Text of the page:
Warden Paul Cardoza of the California Department of Fish and Game has one of the most loyal partners there is. His colleague is named Kilo, a German Shepherd-Malinois mix, and has been devotedly helping Cardoza catch numerous poachers and work on various law enforcement cases. Once Kilo found a firearm while searching a murder scene; his find proved that a man already arrested for the crime was innocent. Cardoza was named Officer of the Year for 2011, a title undoubtedly earned with the help of his K-9 partner.
K-9 dogs may be trained for different specialties, such as locating drugs, bombs or cadavers or as part of a SWAT or search and rescue team. Local, state and national law enforcement agencies all benefit from having K-9s on their force. Training may be provided in house, at an affiliated law enforcement agency or through an association/organization, such as the National K-9 Dog Trainers Association or the United States Police Canine Association.
Normally human law enforcement handlers and their K-9 partners go through an intensive training period plus continuous follow-up training throughout the pair’s career. For example, K-9 teams with the Gilbert, Arizona Police Department complete an 8-week, full time course followed by four-hour in-service sessions each week.
In reality K-9 dogs are always in training, 24 hours a day, seven days a week, according to Steve Hall. Hall has been with the FBI’s K-9 program since it began in 1999. The dogs are specifically trained to find explosives and are able to detect 19,000 different volatile compounds. The FBI’s dogs are trained through a food reward program. They are never fed out of a bowl like a house pet, but after they’ve found something hidden as part of a practice routine or in a real risk scenario.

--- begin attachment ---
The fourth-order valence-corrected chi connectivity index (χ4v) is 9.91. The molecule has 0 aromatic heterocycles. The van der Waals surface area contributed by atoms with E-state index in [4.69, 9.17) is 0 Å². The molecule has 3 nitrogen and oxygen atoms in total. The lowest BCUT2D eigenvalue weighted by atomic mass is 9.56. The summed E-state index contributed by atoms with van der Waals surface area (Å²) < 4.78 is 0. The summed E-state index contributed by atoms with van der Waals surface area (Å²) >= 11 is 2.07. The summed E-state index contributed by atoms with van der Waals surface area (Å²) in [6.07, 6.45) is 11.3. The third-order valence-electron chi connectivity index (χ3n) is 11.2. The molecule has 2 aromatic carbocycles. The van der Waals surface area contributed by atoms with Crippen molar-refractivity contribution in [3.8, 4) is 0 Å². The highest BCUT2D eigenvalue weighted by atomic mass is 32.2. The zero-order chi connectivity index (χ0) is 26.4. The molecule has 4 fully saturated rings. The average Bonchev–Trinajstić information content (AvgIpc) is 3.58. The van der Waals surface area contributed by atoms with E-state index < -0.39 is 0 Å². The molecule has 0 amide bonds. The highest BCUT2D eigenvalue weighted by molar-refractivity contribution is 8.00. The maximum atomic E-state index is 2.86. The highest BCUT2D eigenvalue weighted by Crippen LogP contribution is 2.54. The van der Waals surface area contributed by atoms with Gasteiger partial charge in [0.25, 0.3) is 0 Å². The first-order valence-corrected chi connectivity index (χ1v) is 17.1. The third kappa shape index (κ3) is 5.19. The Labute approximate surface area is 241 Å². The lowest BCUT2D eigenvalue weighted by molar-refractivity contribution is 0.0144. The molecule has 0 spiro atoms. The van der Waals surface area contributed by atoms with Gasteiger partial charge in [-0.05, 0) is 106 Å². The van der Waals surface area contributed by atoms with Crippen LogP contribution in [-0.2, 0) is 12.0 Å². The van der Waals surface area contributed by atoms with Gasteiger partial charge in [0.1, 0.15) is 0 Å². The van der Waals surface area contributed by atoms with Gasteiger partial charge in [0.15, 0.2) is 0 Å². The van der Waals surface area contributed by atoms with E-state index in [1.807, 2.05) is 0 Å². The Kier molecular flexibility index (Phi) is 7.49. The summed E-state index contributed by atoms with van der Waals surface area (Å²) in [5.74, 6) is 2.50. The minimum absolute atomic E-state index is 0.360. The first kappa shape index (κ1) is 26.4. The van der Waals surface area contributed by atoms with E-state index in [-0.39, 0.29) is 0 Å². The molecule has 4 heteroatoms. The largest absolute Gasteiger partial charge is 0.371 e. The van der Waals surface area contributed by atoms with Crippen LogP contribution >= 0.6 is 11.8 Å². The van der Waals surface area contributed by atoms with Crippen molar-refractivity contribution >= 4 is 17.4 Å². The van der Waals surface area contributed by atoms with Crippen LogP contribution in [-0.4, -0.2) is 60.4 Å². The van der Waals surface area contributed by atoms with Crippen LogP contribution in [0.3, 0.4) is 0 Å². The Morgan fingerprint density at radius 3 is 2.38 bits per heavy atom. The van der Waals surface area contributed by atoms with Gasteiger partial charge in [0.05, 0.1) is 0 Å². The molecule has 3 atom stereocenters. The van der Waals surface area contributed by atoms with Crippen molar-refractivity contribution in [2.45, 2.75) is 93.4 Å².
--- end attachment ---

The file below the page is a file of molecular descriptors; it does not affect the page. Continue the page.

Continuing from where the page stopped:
Other K-9 dogs are trained via the toy-reward system. Such is the case with the Utah Peace Officer training program for search and rescue dogs, for example. Even when these K-9s are travelling through the toughest of terrains or are very tired, the incentive of finding their “favorite toy” prompts them to continue searching.
While some K-9s are trained to detect and locate, SWAT dogs learn a whole accessory of techniques, such as climbing, subduing an offender, searching a suspect or attentiveness during surveillance operations.
While K-9 training depends on the agency for whom the team is working for and the specialty they are engaged in (from patrolling and trailing to searching for drugs or cadavers), there’s one thing all of the law enforcement duos have in common – a tremendously strong bond between handler and dog.